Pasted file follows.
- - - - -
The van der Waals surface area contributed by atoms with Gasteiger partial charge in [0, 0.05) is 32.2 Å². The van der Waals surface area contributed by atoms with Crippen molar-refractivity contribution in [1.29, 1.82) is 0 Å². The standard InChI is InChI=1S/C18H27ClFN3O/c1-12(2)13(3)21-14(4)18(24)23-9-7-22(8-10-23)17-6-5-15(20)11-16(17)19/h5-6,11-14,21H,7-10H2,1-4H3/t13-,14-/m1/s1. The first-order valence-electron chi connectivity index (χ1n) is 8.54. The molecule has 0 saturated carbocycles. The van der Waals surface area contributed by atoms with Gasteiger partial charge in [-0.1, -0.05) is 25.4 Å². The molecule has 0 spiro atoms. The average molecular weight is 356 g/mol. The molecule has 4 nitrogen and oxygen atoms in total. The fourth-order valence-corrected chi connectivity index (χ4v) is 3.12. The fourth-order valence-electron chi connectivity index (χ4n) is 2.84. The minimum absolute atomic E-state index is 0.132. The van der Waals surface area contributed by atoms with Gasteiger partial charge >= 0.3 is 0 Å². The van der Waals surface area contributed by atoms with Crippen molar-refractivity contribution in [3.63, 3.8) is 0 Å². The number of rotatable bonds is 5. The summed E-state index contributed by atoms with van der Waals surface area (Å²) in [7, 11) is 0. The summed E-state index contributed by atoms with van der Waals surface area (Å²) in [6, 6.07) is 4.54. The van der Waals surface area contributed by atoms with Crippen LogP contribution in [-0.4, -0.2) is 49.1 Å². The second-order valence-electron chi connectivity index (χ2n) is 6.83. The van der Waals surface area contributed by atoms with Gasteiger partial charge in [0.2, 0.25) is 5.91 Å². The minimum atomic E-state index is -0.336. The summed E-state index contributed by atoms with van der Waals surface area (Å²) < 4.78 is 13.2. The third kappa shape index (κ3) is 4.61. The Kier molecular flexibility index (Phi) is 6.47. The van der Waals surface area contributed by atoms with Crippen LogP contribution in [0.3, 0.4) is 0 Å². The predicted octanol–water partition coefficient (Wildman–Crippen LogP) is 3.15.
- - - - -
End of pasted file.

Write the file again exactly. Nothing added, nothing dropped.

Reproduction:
The van der Waals surface area contributed by atoms with Gasteiger partial charge in [0, 0.05) is 32.2 Å². The van der Waals surface area contributed by atoms with Crippen molar-refractivity contribution in [1.29, 1.82) is 0 Å². The standard InChI is InChI=1S/C18H27ClFN3O/c1-12(2)13(3)21-14(4)18(24)23-9-7-22(8-10-23)17-6-5-15(20)11-16(17)19/h5-6,11-14,21H,7-10H2,1-4H3/t13-,14-/m1/s1. The first-order valence-electron chi connectivity index (χ1n) is 8.54. The molecule has 0 saturated carbocycles. The van der Waals surface area contributed by atoms with Gasteiger partial charge in [-0.1, -0.05) is 25.4 Å². The molecule has 0 spiro atoms. The average molecular weight is 356 g/mol. The molecule has 4 nitrogen and oxygen atoms in total. The fourth-order valence-corrected chi connectivity index (χ4v) is 3.12. The fourth-order valence-electron chi connectivity index (χ4n) is 2.84. The minimum absolute atomic E-state index is 0.132. The van der Waals surface area contributed by atoms with Gasteiger partial charge >= 0.3 is 0 Å². The van der Waals surface area contributed by atoms with Crippen molar-refractivity contribution in [3.63, 3.8) is 0 Å². The number of rotatable bonds is 5. The summed E-state index contributed by atoms with van der Waals surface area (Å²) in [7, 11) is 0. The summed E-state index contributed by atoms with van der Waals surface area (Å²) in [6, 6.07) is 4.54. The van der Waals surface area contributed by atoms with Crippen LogP contribution in [-0.4, -0.2) is 49.1 Å². The second-order valence-electron chi connectivity index (χ2n) is 6.83. The van der Waals surface area contributed by atoms with Gasteiger partial charge in [0.2, 0.25) is 5.91 Å². The minimum atomic E-state index is -0.336. The summed E-state index contributed by atoms with van der Waals surface area (Å²) < 4.78 is 13.2. The third kappa shape index (κ3) is 4.61. The Kier molecular flexibility index (Phi) is 6.47. The van der Waals surface area contributed by atoms with Crippen LogP contribution in [0.3, 0.4) is 0 Å². The predicted octanol–water partition coefficient (Wildman–Crippen LogP) is 3.15.